A recent analysis conducted by the AIDS Treatment Activists Coalition revealed that, among HIV drug trial participants, data specific to race and sex were dramatically underreported.
Injectable HIV interventions are a game-changing new option for people dealing with pill fatigue, but there are implementation challenges for clinicians to consider.
David Alain Wohl, M.D., shares his thoughts on broadly neutralizing antibodies for COVID-19—and the extent to which we can hope to see similar developments in HIV.
David Alain Wohl, M.D., talks through new data regarding long-acting antiretroviral therapy for HIV—and touches on the uncertainties clinicians face in incorporating this new treatment method into their practice.
CROI 2021 featured new research on a host of long-acting antiretrovirals in development, including less-frequent treatment injections, a weekly pill for HIV treatment, injectable PrEP, vaginal PrEP rings, and PrEP implants.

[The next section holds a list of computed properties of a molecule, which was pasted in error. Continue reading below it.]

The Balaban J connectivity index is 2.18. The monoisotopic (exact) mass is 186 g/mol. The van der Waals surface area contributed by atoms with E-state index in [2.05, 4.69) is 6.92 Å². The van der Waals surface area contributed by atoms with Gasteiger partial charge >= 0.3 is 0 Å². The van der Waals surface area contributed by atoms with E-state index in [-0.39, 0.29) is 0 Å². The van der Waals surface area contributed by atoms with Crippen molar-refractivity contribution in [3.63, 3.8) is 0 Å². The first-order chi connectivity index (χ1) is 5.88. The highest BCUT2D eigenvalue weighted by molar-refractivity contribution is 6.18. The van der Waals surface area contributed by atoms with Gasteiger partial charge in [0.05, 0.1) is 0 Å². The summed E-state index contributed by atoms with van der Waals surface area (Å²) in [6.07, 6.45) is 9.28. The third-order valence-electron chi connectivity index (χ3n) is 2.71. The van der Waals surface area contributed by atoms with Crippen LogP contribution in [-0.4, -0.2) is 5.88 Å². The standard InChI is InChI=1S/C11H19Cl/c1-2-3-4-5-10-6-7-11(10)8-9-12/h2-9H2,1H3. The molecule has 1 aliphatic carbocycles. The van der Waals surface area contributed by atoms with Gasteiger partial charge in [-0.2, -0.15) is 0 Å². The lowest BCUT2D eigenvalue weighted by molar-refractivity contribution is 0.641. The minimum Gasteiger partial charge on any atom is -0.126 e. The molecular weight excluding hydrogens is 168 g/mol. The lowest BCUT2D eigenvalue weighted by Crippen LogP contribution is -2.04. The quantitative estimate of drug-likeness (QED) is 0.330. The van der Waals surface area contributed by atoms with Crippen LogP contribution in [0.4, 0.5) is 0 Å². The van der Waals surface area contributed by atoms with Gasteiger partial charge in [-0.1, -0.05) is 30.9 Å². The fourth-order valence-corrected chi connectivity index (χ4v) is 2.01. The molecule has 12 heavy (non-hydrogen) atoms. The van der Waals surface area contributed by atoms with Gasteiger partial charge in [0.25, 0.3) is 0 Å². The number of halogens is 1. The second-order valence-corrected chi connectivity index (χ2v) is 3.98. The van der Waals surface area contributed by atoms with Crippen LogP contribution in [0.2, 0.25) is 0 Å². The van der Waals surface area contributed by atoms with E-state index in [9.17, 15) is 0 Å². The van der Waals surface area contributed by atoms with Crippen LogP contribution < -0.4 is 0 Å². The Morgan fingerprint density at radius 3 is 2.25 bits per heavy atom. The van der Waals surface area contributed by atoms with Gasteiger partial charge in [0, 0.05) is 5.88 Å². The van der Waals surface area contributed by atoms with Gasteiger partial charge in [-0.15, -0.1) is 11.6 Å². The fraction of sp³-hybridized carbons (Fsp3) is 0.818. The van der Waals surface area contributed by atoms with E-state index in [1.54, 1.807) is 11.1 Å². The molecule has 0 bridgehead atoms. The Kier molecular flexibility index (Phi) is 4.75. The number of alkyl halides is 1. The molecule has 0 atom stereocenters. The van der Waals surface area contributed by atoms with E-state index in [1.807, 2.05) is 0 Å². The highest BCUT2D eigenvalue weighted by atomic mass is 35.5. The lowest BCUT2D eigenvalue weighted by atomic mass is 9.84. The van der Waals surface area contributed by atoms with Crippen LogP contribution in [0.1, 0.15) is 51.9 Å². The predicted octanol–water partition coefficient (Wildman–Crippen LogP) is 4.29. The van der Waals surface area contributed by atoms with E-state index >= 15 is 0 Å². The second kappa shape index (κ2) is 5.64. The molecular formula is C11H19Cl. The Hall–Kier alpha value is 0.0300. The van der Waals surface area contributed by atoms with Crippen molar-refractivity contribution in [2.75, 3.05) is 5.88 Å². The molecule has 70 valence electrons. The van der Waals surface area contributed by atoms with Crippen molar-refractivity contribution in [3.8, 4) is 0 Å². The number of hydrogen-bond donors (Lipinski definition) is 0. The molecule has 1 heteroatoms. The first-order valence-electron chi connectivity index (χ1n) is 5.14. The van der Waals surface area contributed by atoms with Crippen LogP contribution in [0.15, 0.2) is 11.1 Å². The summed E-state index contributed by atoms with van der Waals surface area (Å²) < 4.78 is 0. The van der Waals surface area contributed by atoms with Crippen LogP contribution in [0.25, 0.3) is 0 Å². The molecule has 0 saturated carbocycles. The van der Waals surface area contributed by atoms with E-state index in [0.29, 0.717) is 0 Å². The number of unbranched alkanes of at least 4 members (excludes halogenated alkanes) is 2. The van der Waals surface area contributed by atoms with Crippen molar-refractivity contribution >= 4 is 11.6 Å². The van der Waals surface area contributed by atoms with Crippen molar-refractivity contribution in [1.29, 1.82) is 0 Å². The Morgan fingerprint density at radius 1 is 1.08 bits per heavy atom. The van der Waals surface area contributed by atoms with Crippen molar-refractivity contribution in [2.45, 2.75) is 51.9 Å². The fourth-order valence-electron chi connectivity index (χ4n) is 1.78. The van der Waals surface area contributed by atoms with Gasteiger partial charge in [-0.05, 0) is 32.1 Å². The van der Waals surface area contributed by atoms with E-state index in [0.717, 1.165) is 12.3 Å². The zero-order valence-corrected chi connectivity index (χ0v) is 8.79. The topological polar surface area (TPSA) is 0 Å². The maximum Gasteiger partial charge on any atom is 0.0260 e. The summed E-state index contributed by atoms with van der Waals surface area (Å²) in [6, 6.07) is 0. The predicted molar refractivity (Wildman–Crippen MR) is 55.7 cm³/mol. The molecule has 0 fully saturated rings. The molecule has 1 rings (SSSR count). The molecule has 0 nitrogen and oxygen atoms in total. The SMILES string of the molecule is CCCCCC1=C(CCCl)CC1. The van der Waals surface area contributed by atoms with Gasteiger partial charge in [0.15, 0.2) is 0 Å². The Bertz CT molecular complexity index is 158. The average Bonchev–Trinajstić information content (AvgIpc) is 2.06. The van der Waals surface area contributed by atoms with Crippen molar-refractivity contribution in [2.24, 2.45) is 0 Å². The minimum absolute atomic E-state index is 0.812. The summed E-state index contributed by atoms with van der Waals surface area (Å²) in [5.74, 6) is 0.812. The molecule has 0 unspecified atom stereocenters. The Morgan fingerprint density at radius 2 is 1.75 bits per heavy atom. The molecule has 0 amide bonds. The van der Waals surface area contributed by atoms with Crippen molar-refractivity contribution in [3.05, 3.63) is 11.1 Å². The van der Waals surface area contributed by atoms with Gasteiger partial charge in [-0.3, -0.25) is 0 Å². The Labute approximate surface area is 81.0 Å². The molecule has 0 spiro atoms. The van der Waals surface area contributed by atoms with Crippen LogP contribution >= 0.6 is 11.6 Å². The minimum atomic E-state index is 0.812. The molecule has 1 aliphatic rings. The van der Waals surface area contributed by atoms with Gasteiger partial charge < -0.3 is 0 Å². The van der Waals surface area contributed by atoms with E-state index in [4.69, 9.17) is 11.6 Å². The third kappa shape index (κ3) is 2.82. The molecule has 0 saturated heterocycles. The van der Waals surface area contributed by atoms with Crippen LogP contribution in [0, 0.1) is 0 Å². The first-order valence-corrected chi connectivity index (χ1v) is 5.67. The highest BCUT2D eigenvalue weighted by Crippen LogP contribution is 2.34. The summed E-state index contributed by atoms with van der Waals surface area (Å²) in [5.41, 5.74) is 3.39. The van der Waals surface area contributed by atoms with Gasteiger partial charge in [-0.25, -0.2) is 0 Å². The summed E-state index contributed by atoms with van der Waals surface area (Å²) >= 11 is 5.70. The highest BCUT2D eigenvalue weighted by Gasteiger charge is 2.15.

Long-Acting Injectable HIV Treatment Still Appears Safe and Effective—and Largely Accessible Despite COVID-19 Disruptions
Research newly presented at the IDWeek 2020 conference yields further promising data on injectable cabotegravir/rilpivirine, as well as encouraging info regarding COVID-19 disruptions in treatment delivery.
The international news story that broke at AIDS 2020, explained by the lead researcher.
Although injectable cabotegravir/rilpivirine is still yet to be approved by the FDA, evidence keeps mounting on the effectiveness of the shot for HIV treatment.
Researchers are happy but cautious, because this isn’t a strategy for most people with HIV.
Taking more than five medications could be a problem. And many people with HIV are at risk of being on medication overload.